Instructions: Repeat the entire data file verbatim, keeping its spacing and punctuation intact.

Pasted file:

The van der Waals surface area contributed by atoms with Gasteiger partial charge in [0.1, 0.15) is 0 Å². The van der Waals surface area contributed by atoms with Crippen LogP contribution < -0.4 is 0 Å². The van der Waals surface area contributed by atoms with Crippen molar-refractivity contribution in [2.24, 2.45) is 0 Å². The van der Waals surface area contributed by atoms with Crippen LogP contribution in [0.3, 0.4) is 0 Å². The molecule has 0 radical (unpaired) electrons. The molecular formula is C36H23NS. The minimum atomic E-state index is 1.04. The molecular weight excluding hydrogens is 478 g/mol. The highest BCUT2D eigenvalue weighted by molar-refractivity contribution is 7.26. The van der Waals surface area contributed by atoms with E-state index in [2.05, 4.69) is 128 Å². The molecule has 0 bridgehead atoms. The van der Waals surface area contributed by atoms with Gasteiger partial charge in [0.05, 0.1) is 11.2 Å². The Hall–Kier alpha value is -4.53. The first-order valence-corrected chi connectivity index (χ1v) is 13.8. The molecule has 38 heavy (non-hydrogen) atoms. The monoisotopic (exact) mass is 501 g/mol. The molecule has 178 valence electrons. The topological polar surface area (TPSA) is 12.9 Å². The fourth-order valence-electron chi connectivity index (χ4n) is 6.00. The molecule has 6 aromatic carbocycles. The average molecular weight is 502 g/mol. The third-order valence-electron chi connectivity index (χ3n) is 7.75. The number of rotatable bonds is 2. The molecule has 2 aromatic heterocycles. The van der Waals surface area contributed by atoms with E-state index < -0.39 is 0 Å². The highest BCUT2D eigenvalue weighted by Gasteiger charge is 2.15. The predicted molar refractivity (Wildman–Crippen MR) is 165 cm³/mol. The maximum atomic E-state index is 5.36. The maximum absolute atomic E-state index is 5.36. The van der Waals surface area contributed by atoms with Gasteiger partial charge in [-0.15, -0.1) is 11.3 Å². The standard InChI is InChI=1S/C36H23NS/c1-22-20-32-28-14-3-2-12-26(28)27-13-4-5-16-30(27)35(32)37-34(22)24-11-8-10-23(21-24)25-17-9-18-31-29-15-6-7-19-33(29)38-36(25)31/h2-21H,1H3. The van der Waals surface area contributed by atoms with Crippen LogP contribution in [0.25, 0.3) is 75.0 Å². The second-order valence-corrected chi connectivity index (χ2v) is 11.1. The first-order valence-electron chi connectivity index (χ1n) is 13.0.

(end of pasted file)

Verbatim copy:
The van der Waals surface area contributed by atoms with Gasteiger partial charge in [0.1, 0.15) is 0 Å². The van der Waals surface area contributed by atoms with Crippen LogP contribution < -0.4 is 0 Å². The van der Waals surface area contributed by atoms with Crippen molar-refractivity contribution in [2.24, 2.45) is 0 Å². The van der Waals surface area contributed by atoms with Crippen LogP contribution in [0.3, 0.4) is 0 Å². The molecule has 0 radical (unpaired) electrons. The molecular formula is C36H23NS. The minimum atomic E-state index is 1.04. The molecular weight excluding hydrogens is 478 g/mol. The highest BCUT2D eigenvalue weighted by molar-refractivity contribution is 7.26. The van der Waals surface area contributed by atoms with E-state index in [2.05, 4.69) is 128 Å². The molecule has 0 bridgehead atoms. The van der Waals surface area contributed by atoms with Gasteiger partial charge in [0.05, 0.1) is 11.2 Å². The Hall–Kier alpha value is -4.53. The first-order valence-corrected chi connectivity index (χ1v) is 13.8. The molecule has 38 heavy (non-hydrogen) atoms. The monoisotopic (exact) mass is 501 g/mol. The molecule has 178 valence electrons. The topological polar surface area (TPSA) is 12.9 Å². The fourth-order valence-electron chi connectivity index (χ4n) is 6.00. The molecule has 6 aromatic carbocycles. The average molecular weight is 502 g/mol. The third-order valence-electron chi connectivity index (χ3n) is 7.75. The number of rotatable bonds is 2. The molecule has 2 aromatic heterocycles. The van der Waals surface area contributed by atoms with E-state index < -0.39 is 0 Å². The highest BCUT2D eigenvalue weighted by Gasteiger charge is 2.15. The predicted molar refractivity (Wildman–Crippen MR) is 165 cm³/mol. The maximum atomic E-state index is 5.36. The maximum absolute atomic E-state index is 5.36. The van der Waals surface area contributed by atoms with Gasteiger partial charge in [-0.15, -0.1) is 11.3 Å². The standard InChI is InChI=1S/C36H23NS/c1-22-20-32-28-14-3-2-12-26(28)27-13-4-5-16-30(27)35(32)37-34(22)24-11-8-10-23(21-24)25-17-9-18-31-29-15-6-7-19-33(29)38-36(25)31/h2-21H,1H3. The van der Waals surface area contributed by atoms with Crippen LogP contribution in [0.25, 0.3) is 75.0 Å². The second-order valence-corrected chi connectivity index (χ2v) is 11.1. The first-order valence-electron chi connectivity index (χ1n) is 13.0.